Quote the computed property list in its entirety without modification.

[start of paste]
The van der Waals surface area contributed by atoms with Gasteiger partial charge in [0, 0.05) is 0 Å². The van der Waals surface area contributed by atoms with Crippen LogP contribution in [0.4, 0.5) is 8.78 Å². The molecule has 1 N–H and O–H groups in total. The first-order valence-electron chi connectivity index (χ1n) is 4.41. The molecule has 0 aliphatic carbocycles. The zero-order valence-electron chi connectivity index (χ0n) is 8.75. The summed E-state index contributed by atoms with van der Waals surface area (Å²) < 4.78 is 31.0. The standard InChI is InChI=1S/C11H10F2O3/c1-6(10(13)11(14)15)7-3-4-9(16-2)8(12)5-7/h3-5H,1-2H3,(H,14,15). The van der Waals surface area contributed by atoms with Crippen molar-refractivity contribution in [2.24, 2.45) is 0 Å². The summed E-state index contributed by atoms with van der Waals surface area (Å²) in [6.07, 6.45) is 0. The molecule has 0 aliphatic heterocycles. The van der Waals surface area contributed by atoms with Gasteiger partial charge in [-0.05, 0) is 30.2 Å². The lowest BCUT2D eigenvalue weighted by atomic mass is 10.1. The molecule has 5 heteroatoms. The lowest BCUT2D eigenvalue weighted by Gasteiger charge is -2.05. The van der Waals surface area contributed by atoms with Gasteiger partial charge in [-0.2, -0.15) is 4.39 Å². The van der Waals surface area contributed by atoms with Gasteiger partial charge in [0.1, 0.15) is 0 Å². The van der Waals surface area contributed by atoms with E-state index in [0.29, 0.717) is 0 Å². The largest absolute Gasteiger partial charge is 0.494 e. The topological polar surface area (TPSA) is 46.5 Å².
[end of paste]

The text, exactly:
The van der Waals surface area contributed by atoms with Gasteiger partial charge in [0, 0.05) is 0 Å². The van der Waals surface area contributed by atoms with Crippen LogP contribution in [0.4, 0.5) is 8.78 Å². The molecule has 1 N–H and O–H groups in total. The first-order valence-electron chi connectivity index (χ1n) is 4.41. The molecule has 0 aliphatic carbocycles. The zero-order valence-electron chi connectivity index (χ0n) is 8.75. The summed E-state index contributed by atoms with van der Waals surface area (Å²) < 4.78 is 31.0. The standard InChI is InChI=1S/C11H10F2O3/c1-6(10(13)11(14)15)7-3-4-9(16-2)8(12)5-7/h3-5H,1-2H3,(H,14,15). The van der Waals surface area contributed by atoms with Crippen molar-refractivity contribution in [2.24, 2.45) is 0 Å². The summed E-state index contributed by atoms with van der Waals surface area (Å²) in [6.07, 6.45) is 0. The molecule has 0 aliphatic heterocycles. The van der Waals surface area contributed by atoms with Gasteiger partial charge in [-0.05, 0) is 30.2 Å². The lowest BCUT2D eigenvalue weighted by atomic mass is 10.1. The molecule has 5 heteroatoms. The lowest BCUT2D eigenvalue weighted by Gasteiger charge is -2.05. The van der Waals surface area contributed by atoms with Gasteiger partial charge in [-0.2, -0.15) is 4.39 Å². The van der Waals surface area contributed by atoms with Gasteiger partial charge in [0.1, 0.15) is 0 Å². The van der Waals surface area contributed by atoms with E-state index in [0.29, 0.717) is 0 Å². The largest absolute Gasteiger partial charge is 0.494 e. The topological polar surface area (TPSA) is 46.5 Å².